Wording of children's rights referendum is published
At a briefing in Government Buildings, the Minister rejected suggestions that the amendment was a charter to break up the family.
She insisted children could only be taken away from their parents in exceptional cases and said the reforms were intended to be preventative, and to ensure they are protected. “But we have to recognise that children can suffer in families and it’s about a strong proportionate response,” she said.
Ms Fitzgerald said the reforms were not intended to allow the Government to intervene with families and put children with parents in care. “There is no evidence in Ireland through our courts or our services that there is a huge wish to move the situations where many more children are in care,” she said.
Ms Fitzgerald said the Government would work hard to support families where problems had been identified to prevent this from happening.
Mr Kenny said he was hopeful of cross-party support for the amendment. “The extensive time and energy put into making and enforcing these new laws reflects the priority the Government attaches to child protection,” he said. “These reforms will be both substantial and sustaining for the next generation.”
Mr Kenny announced the Chief Justice had appointed Mrs Justice Mary Finlay Geoghegan to head the Referendum Commission. He said the Government is committed to ensuring that the Irish people have all the information they need to make an informed decision on the vote. "To that end, there will be a well-resourced Referendum Commission along with a comprehensive Government information campaign," he said.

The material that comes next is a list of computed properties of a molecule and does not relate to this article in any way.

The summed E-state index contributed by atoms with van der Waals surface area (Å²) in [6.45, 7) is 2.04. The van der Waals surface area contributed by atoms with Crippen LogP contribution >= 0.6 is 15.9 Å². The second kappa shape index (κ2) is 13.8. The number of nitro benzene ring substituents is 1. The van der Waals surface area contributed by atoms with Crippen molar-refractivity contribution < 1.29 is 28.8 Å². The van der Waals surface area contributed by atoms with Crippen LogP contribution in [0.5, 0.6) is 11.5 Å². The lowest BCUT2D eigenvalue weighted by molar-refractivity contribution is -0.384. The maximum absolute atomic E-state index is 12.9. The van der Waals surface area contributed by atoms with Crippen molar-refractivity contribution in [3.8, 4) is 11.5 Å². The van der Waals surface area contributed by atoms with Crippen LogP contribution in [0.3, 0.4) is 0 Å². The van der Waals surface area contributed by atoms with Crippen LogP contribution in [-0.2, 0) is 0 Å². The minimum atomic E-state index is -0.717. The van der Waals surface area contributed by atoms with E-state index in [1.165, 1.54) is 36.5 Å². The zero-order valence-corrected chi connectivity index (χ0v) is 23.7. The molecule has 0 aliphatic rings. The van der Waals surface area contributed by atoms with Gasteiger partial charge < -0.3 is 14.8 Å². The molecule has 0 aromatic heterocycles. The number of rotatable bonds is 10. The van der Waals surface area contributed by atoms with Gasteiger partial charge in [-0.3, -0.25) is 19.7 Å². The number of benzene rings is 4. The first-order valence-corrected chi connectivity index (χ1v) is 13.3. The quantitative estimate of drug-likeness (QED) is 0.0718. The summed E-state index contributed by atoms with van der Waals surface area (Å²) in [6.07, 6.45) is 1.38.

Tánaiste Eamon Gilmore said the referendum was “about ensuring that we can protect children, in the exceptional cases when that protection is needed”.
This is an extremely important amendment, he said. "Childhood only happens once. And on November 10th, we have an opportunity to decide that every childhood is precious, and that every child is deserving of our protection and care."
In addition to the referendum wording, Ms Fitzgerald has also published the Draft Adoption (Amendment) Bill.
“It sets out in detail how we propose to address the issues of voluntary placement, the adoption of children in foster care as a result of serious and persistent parental failure, and the role of the High Court in deciding on such matters.” she said.
The Irish Council for Civil Liberties (ICCL) said that, at first reading, it was “broadly satisfied” with the wording, but questioned the apparent exemption of State agencies from the requirement to consider the voice of the child when proceedings are taken against them.
“Frances Fitzgerald’s wording appears to restrict the right of child to have his/her voice heard to proceedings brought by the State," said
ICCL director Mark Kelly. "Is the Minister really proposing that children should be seen but not heard in proceedings brought against the State and its agencies?”